The rules were changed in 2005, so it gives a practical measure of just how well the "establishment" communicates with the "grassroots". Mind you in 2004 (when the rule change was made by FIDE) it was something of a fait accompli since the wider chess community hardly knew it was on the table as a proposal before it was voted in.Andrew Farthing wrote:During the post mortem, I politely mentioned to my opponent that what he was doing was strictly against the rules, stressing that it hadn't bothered me but that he might come across other opponents who did object. He said that he had no idea it was wrong and I believed him.
At one time, writing the moves down before playing them and covering them with a pen or a watch was standard operating practice for some players. Kotov's book recommended the former and one of England's leading players practised the latter. Insisting that the arbiter be allowed to see the scoresheet was a mid-90s rule change.
Continued use of descriptive seems to be a grey area. One interpretation is that it's only illegal in official FIDE competitions. Another is that it's illegal in a FIDE rated event. In practice there are still a few players who use it even in rated events and this seems to have been sanctioned by the arbiting community.Jonathan Bryant wrote:Similarly, when a few months ago I played somebody who recorded the moves in descriptive notation I didn't bother calling the arbiter on that one either.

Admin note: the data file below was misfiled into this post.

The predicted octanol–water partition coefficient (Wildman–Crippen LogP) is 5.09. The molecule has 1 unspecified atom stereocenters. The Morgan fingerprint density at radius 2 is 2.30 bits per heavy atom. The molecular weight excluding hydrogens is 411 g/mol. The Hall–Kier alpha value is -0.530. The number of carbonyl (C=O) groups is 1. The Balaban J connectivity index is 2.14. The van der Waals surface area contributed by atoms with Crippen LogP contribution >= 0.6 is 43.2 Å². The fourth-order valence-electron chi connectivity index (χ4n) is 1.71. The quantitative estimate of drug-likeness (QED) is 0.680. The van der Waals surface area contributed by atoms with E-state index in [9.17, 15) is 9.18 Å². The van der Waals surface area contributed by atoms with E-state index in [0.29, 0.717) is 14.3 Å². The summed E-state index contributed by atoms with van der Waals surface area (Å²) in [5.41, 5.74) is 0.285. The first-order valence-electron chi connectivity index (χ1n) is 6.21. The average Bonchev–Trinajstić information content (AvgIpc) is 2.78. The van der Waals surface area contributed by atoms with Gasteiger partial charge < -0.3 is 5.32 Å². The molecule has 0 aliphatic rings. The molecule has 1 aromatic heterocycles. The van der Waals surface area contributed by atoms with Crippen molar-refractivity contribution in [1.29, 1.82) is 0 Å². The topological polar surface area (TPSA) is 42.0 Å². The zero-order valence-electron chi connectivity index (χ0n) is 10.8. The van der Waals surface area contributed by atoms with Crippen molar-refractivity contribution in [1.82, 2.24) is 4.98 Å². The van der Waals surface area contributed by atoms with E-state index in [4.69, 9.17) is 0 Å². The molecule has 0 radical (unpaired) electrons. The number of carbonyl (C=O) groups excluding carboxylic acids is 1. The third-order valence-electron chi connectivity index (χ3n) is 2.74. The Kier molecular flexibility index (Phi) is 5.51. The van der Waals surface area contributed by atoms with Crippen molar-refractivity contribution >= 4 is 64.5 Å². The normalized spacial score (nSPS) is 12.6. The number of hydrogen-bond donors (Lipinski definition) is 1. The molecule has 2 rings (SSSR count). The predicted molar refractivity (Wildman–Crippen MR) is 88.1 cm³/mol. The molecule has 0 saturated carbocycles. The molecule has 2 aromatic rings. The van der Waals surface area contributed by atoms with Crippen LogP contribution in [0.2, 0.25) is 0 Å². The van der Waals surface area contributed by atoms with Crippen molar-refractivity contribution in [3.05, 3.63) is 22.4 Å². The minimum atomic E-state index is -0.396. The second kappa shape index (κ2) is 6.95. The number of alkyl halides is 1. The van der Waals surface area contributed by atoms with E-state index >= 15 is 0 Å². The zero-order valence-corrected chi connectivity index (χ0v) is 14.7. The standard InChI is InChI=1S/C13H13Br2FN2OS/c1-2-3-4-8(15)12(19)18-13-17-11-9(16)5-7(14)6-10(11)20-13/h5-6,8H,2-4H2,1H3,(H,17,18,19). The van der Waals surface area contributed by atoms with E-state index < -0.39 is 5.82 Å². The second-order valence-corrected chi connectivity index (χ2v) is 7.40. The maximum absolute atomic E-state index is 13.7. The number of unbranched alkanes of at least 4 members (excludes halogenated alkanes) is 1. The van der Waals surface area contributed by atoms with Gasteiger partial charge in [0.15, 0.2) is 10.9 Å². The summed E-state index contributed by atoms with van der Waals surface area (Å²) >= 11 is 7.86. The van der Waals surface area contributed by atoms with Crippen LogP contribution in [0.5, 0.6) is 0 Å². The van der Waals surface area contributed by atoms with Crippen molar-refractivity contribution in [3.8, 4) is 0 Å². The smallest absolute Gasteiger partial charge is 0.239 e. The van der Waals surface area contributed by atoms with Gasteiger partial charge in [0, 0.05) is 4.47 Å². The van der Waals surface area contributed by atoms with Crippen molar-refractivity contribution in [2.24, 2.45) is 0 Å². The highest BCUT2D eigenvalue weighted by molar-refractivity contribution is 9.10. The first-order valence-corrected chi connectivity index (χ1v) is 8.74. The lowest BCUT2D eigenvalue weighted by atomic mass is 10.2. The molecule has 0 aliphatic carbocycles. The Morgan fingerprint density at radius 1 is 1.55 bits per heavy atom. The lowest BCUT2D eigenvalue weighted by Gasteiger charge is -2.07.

Some arbiters, particularly the most influential ones, consider it equivalent to taking notes. One valid point is that if a player writes a move down and is within eye contact of a spectator or coach who gestures or then it's a way of cheating. This is far more relevant than it used to be since any spectator potentially has Rybka or Fritz analysis at his disposal. A third reason was that FIDE wanted to endorse the Monroi gadget. This is a PDA style device which can act as an electronic scoresheet and move transmitter. Particularly if you are transmitting moves, you don't want to be publishing a player's thought process or even give him a board post move in which to visualise the position.Carl Hibbard wrote:What is the purpose of this rule anyway - as a youngster the suggestion that I write down a move before playing it was recommended (although I never followed it...) and I really don't see the harm in it now?